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Do you model loss of one spouse?
Old 08-21-2021, 05:56 PM   #1
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Do you model loss of one spouse?

I don't think I've seen this mentioned in the many posts about planning for retirement. Do you, and if so how, in any way project or adjust for the possibility of one spouse dying early? It's great to plug in that we're both going to live to 99 but that's pretty unlikely.


If my wife were to pre-decease me, I think I'd be just fine. I'm more concerned with me going first, which is also statistically more likely.



I'm curious to hear how you all factor that in.
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Old 08-21-2021, 06:01 PM   #2
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You haven't been looking very hard if
you don't see this talked about.
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Old 08-21-2021, 06:06 PM   #3
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Originally Posted by ivinsfan View Post
You haven't been looking very hard if
you don't see this talked about.
I'm sure. Sorry if it's been asked before. If anyone can post links to threads where it's been discussed that would be great. I'll search around on my own.
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Old 08-21-2021, 06:34 PM   #4
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I am new to this forum and haven't seen any thread since I joined. I will share with you my own model as I run everything off an Excel spreadsheet to project income and expenses. Nothing to "plug in" as my spreadsheet is for our situation.

It is always about income >= expenses.
A) Current model is for 2 people:
- Hushand's SS + Wife's SS + Wife's Annuities + Husband's RMD. RMD constitutes less than 2% of total investments. This income is sufficient to meet expenses into the forseeable future. Both husband and wife have LTCI.

B) Husband passes away first
- Husband's SS (survivor benefits) + Wife's Annuities + 1% of total investments (before 72 yo taxable account, after 72 yo from RMD and leftover will be reinvested). Expenses will be reduced by Husband's medical insurance, half of food and groceries. Full amount of current household expenses (utilities, property tax, HOA, insurance etc). Country Club membership is likely to be dropped to sports and social member level and switched to playing public golf courses if so desired. $20K travel expenses will be reduced to $5K and all timeshare will be sold.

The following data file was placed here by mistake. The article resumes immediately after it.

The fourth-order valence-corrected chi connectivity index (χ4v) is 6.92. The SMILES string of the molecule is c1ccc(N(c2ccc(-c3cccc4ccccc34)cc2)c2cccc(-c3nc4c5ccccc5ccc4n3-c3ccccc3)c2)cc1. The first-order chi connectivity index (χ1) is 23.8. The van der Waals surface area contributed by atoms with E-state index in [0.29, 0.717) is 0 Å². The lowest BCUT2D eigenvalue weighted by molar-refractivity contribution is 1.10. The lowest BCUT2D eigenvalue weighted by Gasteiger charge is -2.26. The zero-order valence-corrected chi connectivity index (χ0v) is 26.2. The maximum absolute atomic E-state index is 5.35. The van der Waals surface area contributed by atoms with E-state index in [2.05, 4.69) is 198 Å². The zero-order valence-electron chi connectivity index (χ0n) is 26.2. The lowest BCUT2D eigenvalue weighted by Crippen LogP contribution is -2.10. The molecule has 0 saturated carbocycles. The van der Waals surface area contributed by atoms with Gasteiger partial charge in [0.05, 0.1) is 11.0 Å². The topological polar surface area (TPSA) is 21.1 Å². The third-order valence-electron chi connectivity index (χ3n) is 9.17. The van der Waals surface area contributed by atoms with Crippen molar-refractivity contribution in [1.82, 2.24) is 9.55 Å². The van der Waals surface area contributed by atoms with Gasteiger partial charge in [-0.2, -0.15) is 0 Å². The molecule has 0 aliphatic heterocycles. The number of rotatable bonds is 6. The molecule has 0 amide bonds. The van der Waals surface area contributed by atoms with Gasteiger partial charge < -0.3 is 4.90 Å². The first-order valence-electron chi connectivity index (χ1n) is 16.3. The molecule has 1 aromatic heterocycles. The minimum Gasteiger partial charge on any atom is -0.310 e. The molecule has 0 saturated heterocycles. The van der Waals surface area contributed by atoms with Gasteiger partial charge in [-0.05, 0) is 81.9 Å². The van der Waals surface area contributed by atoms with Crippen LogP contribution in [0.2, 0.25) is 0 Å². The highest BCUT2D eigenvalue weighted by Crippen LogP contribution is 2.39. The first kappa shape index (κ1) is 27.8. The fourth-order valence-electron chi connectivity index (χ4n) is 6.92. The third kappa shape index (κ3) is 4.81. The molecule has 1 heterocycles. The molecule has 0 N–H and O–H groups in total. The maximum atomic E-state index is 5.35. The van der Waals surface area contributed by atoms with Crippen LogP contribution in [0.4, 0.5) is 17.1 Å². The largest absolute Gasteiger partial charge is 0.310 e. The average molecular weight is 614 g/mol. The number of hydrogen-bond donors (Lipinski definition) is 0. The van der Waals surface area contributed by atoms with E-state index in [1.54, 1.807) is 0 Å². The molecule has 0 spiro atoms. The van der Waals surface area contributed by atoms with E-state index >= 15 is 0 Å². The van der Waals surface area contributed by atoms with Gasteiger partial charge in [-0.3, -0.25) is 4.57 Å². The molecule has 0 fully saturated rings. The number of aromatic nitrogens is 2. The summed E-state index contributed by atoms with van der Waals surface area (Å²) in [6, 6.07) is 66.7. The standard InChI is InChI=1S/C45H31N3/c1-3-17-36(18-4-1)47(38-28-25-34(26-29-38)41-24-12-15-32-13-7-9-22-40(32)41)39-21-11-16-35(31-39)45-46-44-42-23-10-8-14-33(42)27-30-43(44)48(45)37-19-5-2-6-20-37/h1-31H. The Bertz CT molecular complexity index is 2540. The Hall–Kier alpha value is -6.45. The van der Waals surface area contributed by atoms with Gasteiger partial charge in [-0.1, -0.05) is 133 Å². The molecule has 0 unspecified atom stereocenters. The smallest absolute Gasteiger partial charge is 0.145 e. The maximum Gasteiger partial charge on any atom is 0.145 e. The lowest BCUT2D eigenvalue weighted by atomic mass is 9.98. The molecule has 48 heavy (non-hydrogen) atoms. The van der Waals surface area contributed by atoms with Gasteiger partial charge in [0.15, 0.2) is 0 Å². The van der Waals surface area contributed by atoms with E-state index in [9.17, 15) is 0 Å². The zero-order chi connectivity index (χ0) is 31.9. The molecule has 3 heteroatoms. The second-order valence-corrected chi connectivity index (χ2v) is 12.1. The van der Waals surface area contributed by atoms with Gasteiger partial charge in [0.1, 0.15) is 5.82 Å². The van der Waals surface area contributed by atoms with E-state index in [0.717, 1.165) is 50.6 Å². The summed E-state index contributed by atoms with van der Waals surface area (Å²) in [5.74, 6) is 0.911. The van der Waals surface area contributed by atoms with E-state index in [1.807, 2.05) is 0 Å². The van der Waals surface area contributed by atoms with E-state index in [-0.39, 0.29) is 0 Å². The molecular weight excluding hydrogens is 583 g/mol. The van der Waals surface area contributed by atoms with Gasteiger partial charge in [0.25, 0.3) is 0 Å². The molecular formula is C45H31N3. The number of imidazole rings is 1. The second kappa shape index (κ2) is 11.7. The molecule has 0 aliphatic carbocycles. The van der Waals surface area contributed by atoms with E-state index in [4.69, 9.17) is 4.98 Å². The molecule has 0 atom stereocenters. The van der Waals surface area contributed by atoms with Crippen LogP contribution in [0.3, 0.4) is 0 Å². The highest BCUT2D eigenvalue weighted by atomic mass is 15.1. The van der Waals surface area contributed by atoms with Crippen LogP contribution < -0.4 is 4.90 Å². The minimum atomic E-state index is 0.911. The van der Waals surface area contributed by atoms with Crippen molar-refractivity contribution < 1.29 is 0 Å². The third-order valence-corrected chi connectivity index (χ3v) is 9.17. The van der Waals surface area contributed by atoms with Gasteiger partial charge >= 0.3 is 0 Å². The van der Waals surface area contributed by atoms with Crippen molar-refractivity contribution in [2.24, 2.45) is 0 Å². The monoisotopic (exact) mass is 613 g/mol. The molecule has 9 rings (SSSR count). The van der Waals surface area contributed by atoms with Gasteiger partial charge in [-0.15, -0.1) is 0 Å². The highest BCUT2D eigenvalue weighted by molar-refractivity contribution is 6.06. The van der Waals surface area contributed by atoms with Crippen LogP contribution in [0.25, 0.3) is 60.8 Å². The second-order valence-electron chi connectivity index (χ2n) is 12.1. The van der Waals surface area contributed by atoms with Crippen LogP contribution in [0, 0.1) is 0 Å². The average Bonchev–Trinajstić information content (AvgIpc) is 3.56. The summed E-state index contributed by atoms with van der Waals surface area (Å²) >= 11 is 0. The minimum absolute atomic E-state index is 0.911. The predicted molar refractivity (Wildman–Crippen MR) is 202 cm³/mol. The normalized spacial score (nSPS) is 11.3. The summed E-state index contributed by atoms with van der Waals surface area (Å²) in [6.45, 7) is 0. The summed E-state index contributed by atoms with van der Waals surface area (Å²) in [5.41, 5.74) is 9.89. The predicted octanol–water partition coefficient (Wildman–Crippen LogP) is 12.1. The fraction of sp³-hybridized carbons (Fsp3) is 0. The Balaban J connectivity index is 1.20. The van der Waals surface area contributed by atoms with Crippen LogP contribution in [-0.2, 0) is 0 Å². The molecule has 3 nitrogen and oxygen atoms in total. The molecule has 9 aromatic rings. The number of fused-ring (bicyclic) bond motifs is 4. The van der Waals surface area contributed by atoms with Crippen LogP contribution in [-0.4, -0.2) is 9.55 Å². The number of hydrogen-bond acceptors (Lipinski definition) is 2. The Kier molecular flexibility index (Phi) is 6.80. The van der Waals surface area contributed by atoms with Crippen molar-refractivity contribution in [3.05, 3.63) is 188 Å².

C) Wife passes away first.
- Husband's SS + Wife's Annuities + Husband's RMD
- Expenses will be reduced by Wife's medical insurance, food and groceries to drop by 30% (Husband drinks and wife does not) and timeshare will be sold reducing much of the travel expenses. Husband will continue with Country Club membership. Full amount of household expenses.

Hope this helps.
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Old 08-21-2021, 06:40 PM   #5
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Thanks, RetiredHappy.


"timeshare will be sold" - I'm going to assume the timeshare is DVC. If not, planning to sell it might be a pipe dream.
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Old 08-21-2021, 06:50 PM   #6
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Lots of folks mention death of a spouse when talking about the effects of RMDs and the higher tax bracket the longer living spouse will be in when one becomes single as a result of death. This motivates many to do Roth conversions.
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Old 08-21-2021, 06:51 PM   #7
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Thanks, RetiredHappy.


"timeshare will be sold" - I'm going to assume the timeshare is DVC. If not, planning to sell it might be a pipe dream.
We have mostly Marriott which have resale value. Marriott does sell them for us. In fact, they have sent me the agreement several times when I enquired but we decided that it is not yet time to divest.
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Old 08-21-2021, 06:52 PM   #8
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I can't say that I have modeled an early demise specifically, but I do believe I have accounted for it. The FIRECalc runs I did immediately prior to retirement (at ages 60/58) all had a 30 year period - so, to age 90/88 (I am older). All of them showed 100% success rate, even if we doubled our actual spending, and all showed an 8 figure portfolio at the end of the plan. To add a belt to our suspenders, we both took the 100% survivor benefit on our pensions. Additionally, while the GPO will deny her a social security survivor benefit after I die, I have a paid up whole life policy that will more than make up for the lost social security income if she annuitizes the death benefit. So, no matter who dies first, the survivor will continue to have the same income, and the portfolio will be large.